Farm-to-table describes a social movement focused on creating a direct link between consumers and farmers. At many restaurants, school cafeterias and hospitals across the United States, a delivery truck drops off everything from meat to milk to fruits and vegetables. Convenient? Yes. But chefs who practice farm-to-table sourcing prefer to establish direct relationships with farmers (usually small, local operations) to promote greater food safety, better nutrition, seasonal flavor and freshness, as well as environmental and economic sustainability for their customers, community and the planet.
Chef Michael Foust has become a leading voice in Kansas City’s farm-to-table scene. As owner of The Farmhouse and Black Sheep + Market, Foust heavily expresses his creativity through his food. Foust changes his menus on a daily basis to provide his customers with new combinations and diverse entrees. Chef Foust based the location of his restaurant, The Farmhouse, primarily off of its proximity to Kansas City’s City Market. As a supporter of the farm-to-table movement, Foust builds his menu using local foods from the Kansas City area. Using this method, Chef Foust is giving customers a real taste of what grows in Kansas City through the recipes he comes up with. Foust’s innovation with creating new dishes helps his customers discover more about farm-to-table by enjoying his diverse meals that bring the use of regional ingredients to the table.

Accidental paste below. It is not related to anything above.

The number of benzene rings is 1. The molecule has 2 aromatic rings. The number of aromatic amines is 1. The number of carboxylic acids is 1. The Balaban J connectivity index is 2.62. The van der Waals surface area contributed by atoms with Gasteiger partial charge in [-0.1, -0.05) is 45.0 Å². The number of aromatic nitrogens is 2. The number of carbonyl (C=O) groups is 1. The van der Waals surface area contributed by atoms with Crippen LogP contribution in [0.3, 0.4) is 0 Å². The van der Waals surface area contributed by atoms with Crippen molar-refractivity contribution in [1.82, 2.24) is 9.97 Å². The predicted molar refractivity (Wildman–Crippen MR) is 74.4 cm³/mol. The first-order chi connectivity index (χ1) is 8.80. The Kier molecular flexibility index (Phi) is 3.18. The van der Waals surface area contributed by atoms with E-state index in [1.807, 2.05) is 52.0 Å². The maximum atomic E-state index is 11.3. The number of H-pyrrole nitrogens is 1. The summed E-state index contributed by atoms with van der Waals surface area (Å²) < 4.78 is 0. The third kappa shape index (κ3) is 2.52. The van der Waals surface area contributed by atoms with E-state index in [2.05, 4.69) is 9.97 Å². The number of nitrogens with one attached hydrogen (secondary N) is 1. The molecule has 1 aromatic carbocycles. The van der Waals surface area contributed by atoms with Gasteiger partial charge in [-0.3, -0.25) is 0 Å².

As a long-time collaborator with Powell Gardens, Chef Foust is eager to work with his culinary team to learn more about sesame. “My knowledge of the plant is very elemental,” he says. “Beyond the seeds, I wonder can we use the root and stem? It will be really interesting to dive into.” Foust starts the exploration process of a new and unfamiliar plant by breaking down leaf, stem, bud, seed and roots and tasting each raw (if edible), then he works on cooked versions. When he finds a flavor or texture worth sharing, it will show up on one of his restaurant menus.
Key garden ingredients: tomatoes, zucchini, eggplant, okra, dill, fennel, sage, lavender, hyssop, tarragon, sesame